The universal approximation theorem basically states that a feed-forward network with a single hidden layer containing a finite number of neurons can approximate continuous functions on compact subsets of $\mathbb{R}^n$.

Let's define a monotone function of vectors to mean any real-valued $f$ such that for any two vectors $\mathbf{x}$ and $\mathbf y$, $$x_i \le y_i \forall i \implies f(\mathbf{x}) \le f(\mathbf{y}).$$ The vector-valued function case is analogous.

Is it true that a feed-forward network with a single hidden layer containing a finite number of neurons, and whose link weights are nonnegative (but whose biases remain unconstrained) can approximate continuous monotonic functions on compact subsets of $\mathbb{R}^n$?

  • $\begingroup$ I don't know the answer but Kurt Hornik ( part of R-core ) is a generous, knowledgable person who will either answer you directly or atleast point you in the right direction. He wrote the famous paper with Hal White whose title escapes me. $\endgroup$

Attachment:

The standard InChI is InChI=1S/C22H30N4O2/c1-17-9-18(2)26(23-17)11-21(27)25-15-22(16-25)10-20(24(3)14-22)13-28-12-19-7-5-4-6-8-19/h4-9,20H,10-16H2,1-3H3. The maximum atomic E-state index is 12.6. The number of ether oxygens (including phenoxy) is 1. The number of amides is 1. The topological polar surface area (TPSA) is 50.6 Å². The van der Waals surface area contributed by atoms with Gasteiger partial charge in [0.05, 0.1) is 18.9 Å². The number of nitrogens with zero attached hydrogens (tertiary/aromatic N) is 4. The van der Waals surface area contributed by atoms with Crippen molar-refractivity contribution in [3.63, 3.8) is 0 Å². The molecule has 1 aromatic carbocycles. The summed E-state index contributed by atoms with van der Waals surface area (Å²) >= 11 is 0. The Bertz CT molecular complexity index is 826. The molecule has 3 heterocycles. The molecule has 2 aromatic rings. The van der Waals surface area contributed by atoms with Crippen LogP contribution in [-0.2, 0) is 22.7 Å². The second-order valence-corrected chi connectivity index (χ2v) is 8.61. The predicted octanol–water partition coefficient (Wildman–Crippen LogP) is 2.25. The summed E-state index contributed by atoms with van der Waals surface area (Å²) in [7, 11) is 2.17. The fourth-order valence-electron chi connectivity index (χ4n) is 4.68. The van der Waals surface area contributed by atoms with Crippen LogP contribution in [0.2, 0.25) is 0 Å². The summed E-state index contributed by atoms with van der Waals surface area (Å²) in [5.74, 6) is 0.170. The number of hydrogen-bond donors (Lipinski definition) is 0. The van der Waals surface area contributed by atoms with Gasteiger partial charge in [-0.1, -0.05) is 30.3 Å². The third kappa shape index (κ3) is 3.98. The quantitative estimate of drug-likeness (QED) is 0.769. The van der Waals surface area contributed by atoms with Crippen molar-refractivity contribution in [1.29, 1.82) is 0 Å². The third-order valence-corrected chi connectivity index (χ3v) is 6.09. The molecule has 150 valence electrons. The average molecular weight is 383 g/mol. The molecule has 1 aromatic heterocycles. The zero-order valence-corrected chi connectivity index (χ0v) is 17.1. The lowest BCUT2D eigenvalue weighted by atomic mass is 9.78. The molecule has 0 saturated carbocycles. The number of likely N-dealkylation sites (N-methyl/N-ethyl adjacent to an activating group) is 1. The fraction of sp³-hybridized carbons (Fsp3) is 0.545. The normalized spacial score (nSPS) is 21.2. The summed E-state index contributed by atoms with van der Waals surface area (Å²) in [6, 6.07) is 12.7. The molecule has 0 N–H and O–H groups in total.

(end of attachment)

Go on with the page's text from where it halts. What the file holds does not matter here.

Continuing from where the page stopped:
– mlofton
    Commented Nov 10, 2018 at 6:30

1 Answer 1


I am not sure if a single hidden layer is sufficient, but it can be shown that if your input is in $\mathbb{R}^k$, you will need at most $k$ hidden layers. See Theorem 3.1 in https://ieeexplore.ieee.org/document/5443743

Theorem 3.1: For any continuous monotone nondecreasing function $f : K \rightarrow \mathbb{R}$, where $K$ is a compact subset of $\mathbb{R}^k$, there exists a feedforward neural network with at most $k$ hidden layers, positive weights, and output $O$ such that $|f(\mathbf{x}) - O_{\mathbf{x}}| < \varepsilon$, for any $\mathbf{x} \in K$ and $\varepsilon > 0$.

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    $\begingroup$ I'll add a bounty of 50 points to thank you for the brilliant find and to welcome you to stats.stackexchange! $\endgroup$
    – Neil G
    Commented Jul 26, 2019 at 11:15

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